This equation states that the soil type or attribute at an unvisited site can be predicted from a numerical function or model (f) given the factors just described plus the locally varying, spatial dependent residuals $\epsilon$. The scorpan factors or environmental covariates come in the form of spatially populated digitally available data. For example from digital elevation models and the indices derived from them: slope, aspect, MRVBF etc. Landsat data, and other remote sensing images, radiometric data, geological survey maps, legacy soil maps and related data,just to name a few.


I think there are a number of interesting research topics that can be explored in DSM. It is an interesting exercise just learning how to create a digital map. There is something special about using real data, coupled with model-based methods and GIS that makes DSM so interesting and enlightening

  • There are always new GIS tools becoming available that make DSM more efficient for researchers. This could be new software, interactive visualizations, online sharing mechanisms etc. DSM always needs to stay abreast of these developments.

  • There are always new and improved sources of environmental data that could be of benefit to to DSM.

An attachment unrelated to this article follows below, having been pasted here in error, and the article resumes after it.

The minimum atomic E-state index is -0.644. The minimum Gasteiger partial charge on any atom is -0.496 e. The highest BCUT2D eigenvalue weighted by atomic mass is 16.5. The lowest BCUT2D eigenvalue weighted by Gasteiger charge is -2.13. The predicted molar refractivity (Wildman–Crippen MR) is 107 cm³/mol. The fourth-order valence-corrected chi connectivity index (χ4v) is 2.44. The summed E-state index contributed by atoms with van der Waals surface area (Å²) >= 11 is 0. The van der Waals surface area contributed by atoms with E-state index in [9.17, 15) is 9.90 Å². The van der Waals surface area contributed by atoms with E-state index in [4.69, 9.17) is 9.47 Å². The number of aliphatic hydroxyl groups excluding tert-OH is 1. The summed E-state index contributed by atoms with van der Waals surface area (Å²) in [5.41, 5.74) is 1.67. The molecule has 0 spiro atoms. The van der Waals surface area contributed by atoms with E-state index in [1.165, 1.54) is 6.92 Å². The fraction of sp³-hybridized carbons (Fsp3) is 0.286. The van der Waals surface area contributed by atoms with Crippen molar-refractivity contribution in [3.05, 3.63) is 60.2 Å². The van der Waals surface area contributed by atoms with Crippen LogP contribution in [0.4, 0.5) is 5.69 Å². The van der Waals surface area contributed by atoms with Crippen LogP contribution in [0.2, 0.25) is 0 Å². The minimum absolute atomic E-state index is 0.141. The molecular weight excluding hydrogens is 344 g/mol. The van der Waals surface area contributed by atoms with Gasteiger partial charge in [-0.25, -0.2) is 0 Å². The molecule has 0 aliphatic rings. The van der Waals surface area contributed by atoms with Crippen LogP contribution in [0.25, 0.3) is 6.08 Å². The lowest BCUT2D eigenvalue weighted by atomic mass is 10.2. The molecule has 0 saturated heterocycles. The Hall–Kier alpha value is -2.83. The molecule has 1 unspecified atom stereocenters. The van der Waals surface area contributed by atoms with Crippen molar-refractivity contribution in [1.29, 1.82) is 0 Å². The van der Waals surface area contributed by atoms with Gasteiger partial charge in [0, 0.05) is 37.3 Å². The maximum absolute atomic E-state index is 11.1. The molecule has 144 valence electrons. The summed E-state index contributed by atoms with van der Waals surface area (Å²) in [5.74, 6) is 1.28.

• Proximal soil sesing technologies such as electromagnetic induction and gamma radiometrics are really useful for enhancing DSM, particularly for field and farm extents. New methods proximal sensing technologies need to be investigated, as are innovative and optimal ways of using them, for example at regional scales.

  • Methods of pre-processing soil data for DSM. Harmonizing soil profile data, detecting outliers, soil data visualizations, soil data summaries.

  • Optimized sampling strategies that more efficient and less burdensome to implement.

  • There are always new models being developed that could potentially be applicable for either continuous and categorical soil variables. There is particular interest in non-linear models or models that are not purely statistical models, but soil data models. The emphasis here is soil and not pure statistics.